Article Text

Download PDFPDF
Morphine for dyspnoea in chronic obstructive pulmonary disease: a before–after efficacy study
  1. Yoshinobu Matsuda1,
  2. Tatsuya Morita2,
  3. Hirotaka Matsumoto3,
  4. Keita Hosoi4,
  5. Kayo Kusama5,
  6. Yasuo Kohashi6,
  7. Hiroshi Morishita7,
  8. Sawako Kaku8,
  9. Keisuke Ariyoshi9,
  10. Shunsuke Oyamada10,
  11. Yoshikazu Inoue11,
  12. Satoru Iwase12,
  13. Takuhiro Yamaguchi13 and
  14. Mitsunori Nishikawa14
  1. 1 Department of Psychosomatic Internal Medicine, Kinki Chuo Chest Medical Center, Sakai, Japan
  2. 2 Department of Palliative and Supportive Care, Seirei Mikatahara General Hospital, Hamamatsu City, Shizuoka, Japan
  3. 3 Department of Respiratory Medicine, Hyogo Prefectural Amagasaki General Medical Center, Amagasaki, Japan
  4. 4 Department of Respiratory Medicine, Itami City Hospital, Itami, Japan
  5. 5 Department of Respiratory Medicine, Sakai City Medical Center, Sakai, Japan
  6. 6 Department of Respiratory Medicine, HARUHI Respiratory Medical Hospital, Kiyosu, Japan
  7. 7 Department of Respiratory Medicine, Osaka Habikino Medical Center, Habikino, Japan
  8. 8 Palliative and Supportive Care Division, Seirei Mikatahara General Hospital, Hamamatsu, Amagasaki, Japan
  9. 9 Department of Data Management, JORTC Data Center, Tokyo, Japan
  10. 10 Department of Biostatistics, JORTC Data Center, Tokyo, Japan
  11. 11 Clinical Research Center National Hospital Organization Kinki-Chuo Chest Medical Center, Sakai, Japan
  12. 12 Department of Palliative Medicine, Saitama Medical University, Moroyama, Japan
  13. 13 Division of Biostatistics, Tohoku University Graduate School of Medicine, Sendai, Miyagi, Japan
  14. 14 Department of Palliative Care, National Center for Geriatrics and Gerontology, Obu, Japan
  1. Correspondence to Dr Yoshinobu Matsuda, Department of Psychosomatic Internal Medicine, Kinki Chuo Chest Medical Center, Sakai, Japan; matsuda.yoshinobu.tx{at}


Objectives Dyspnoea in patients with chronic obstructive pulmonary disease (COPD) is frequent and often persists despite conventional treatment. This study aimed to evaluate the efficacy and safety of oral morphine for dyspnoea in Japanese COPD patients.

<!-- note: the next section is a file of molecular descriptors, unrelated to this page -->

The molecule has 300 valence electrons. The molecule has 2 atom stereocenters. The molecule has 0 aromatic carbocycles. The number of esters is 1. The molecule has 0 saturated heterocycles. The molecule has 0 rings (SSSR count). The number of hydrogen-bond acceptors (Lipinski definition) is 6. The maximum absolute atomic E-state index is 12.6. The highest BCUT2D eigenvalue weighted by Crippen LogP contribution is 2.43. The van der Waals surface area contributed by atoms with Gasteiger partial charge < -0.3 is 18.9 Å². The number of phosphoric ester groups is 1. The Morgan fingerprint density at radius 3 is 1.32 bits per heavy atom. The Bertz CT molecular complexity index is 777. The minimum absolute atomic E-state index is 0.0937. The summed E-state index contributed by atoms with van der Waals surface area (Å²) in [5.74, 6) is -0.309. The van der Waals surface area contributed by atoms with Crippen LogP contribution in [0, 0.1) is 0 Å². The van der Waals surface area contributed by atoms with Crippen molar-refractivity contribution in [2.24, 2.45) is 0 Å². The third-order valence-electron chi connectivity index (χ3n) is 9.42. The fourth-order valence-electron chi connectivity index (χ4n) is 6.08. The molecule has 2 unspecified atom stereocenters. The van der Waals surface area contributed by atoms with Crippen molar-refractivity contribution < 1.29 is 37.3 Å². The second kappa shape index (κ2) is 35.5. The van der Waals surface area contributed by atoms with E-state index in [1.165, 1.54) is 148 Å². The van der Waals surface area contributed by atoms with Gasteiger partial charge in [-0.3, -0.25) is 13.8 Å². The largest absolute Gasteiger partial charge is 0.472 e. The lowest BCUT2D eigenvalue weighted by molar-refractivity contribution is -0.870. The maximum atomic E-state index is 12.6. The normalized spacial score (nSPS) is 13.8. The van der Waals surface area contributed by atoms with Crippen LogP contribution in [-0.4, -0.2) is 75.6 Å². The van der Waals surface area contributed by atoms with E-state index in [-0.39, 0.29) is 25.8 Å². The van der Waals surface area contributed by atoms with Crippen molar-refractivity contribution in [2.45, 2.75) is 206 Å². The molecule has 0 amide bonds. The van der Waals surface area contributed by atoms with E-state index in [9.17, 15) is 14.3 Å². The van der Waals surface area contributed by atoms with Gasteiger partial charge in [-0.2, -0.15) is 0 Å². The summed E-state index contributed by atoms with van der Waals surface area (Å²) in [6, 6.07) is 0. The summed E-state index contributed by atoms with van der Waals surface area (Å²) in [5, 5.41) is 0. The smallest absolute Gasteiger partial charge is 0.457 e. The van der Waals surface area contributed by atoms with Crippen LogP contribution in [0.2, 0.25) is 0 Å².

Methods We conducted a multi-institutional, prospective, before–after study of morphine in COPD patients with dyspnoea at rest in seven hospitals. Patients received 12 mg of oral morphine per day (or 8 mg per day if low body weight or renal impairment). Primary outcome was change in the numerical rating scale (NRS) of current dyspnoea in the evening from Day 0 to Day 2. Secondary outcomes included changes in dyspnoea intensity in the evening from Day 0 to Day 1, dyspnoea intensity between the morning from Day 0 to Day 1 and Day 2, vital signs, nausea, somnolence, anorexia and other adverse events (AEs).

Results A total of 35 patients were enrolled in this study between October 2014 and January 2018. One patient did not receive study treatment. Data from 34 patients was analysed. The NRS of dyspnoea intensity in the evening significantly decreased from 3.9 on Day 0 (95% CI: 3.1 to 4.8) to 2.4 on Day 2 (95% CI: 1.7 to 3.1; p=0.0002). Secondary outcomes significantly improved in a similar manner. There were no apparent changes in the mean scores of the opioid-related AEs and vital signs. One patient experienced grade 3 lung infection not associated with morphine. Other AEs were mild.

Conclusion Oral morphine is effective in alleviating dyspnoea in Japanese COPD patients.

Trial registration

UMIN000015288 (

  • dyspnoea
  • morphine
  • clinical trials and COPD

Data availability statement

No data are available.

Statistics from

Request Permissions

If you wish to reuse any or all of this article please use the link below which will take you to the Copyright Clearance Center’s RightsLink service. You will be able to get a quick price and instant permission to reuse the content in many different ways.

Data availability statement

No data are available.

View Full Text


  • Contributors YM, TM, KA, YI, SI, TY and MN conceptualized, planned and constructed the study. YM, HM, KH, KK, YK, HM, SK and KA contributed to data collection. SO and TY led on analysis. All authors were involved in data interpretation. YM and TM drafted the manuscript. All authors edited the manuscript and approved the final version.

  • Funding The study was supported by the Research Funding for Longevity Sciences from National Center for Geriatrics & Gerontology grant (25-9, 28-12).

  • Competing interests None declared.

  • Provenance and peer review Not commissioned; internally peer reviewed.